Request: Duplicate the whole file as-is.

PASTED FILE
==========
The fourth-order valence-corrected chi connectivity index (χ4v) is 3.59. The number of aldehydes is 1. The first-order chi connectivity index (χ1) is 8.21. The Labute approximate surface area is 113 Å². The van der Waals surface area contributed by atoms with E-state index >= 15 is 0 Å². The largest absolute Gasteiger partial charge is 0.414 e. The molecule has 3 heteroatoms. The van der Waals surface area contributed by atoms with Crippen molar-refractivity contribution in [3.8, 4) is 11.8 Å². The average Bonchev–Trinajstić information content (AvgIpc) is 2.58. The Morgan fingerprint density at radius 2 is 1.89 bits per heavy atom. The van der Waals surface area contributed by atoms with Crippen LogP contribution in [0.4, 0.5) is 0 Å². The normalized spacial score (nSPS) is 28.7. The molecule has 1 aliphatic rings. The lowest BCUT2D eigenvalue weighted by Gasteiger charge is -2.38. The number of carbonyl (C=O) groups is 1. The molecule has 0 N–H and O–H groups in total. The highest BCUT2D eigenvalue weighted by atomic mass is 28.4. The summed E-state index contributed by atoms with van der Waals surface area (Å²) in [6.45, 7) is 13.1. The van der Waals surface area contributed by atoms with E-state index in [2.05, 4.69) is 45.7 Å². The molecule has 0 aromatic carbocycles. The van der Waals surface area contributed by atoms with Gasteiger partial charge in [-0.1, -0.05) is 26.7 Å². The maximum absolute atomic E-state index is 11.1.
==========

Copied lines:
The fourth-order valence-corrected chi connectivity index (χ4v) is 3.59. The number of aldehydes is 1. The first-order chi connectivity index (χ1) is 8.21. The Labute approximate surface area is 113 Å². The van der Waals surface area contributed by atoms with E-state index >= 15 is 0 Å². The largest absolute Gasteiger partial charge is 0.414 e. The molecule has 3 heteroatoms. The van der Waals surface area contributed by atoms with Crippen molar-refractivity contribution in [3.8, 4) is 11.8 Å². The average Bonchev–Trinajstić information content (AvgIpc) is 2.58. The Morgan fingerprint density at radius 2 is 1.89 bits per heavy atom. The van der Waals surface area contributed by atoms with Crippen LogP contribution in [0.4, 0.5) is 0 Å². The normalized spacial score (nSPS) is 28.7. The molecule has 1 aliphatic rings. The lowest BCUT2D eigenvalue weighted by Gasteiger charge is -2.38. The number of carbonyl (C=O) groups is 1. The molecule has 0 N–H and O–H groups in total. The highest BCUT2D eigenvalue weighted by atomic mass is 28.4. The summed E-state index contributed by atoms with van der Waals surface area (Å²) in [6.45, 7) is 13.1. The van der Waals surface area contributed by atoms with E-state index in [2.05, 4.69) is 45.7 Å². The molecule has 0 aromatic carbocycles. The van der Waals surface area contributed by atoms with Gasteiger partial charge in [-0.1, -0.05) is 26.7 Å². The maximum absolute atomic E-state index is 11.1.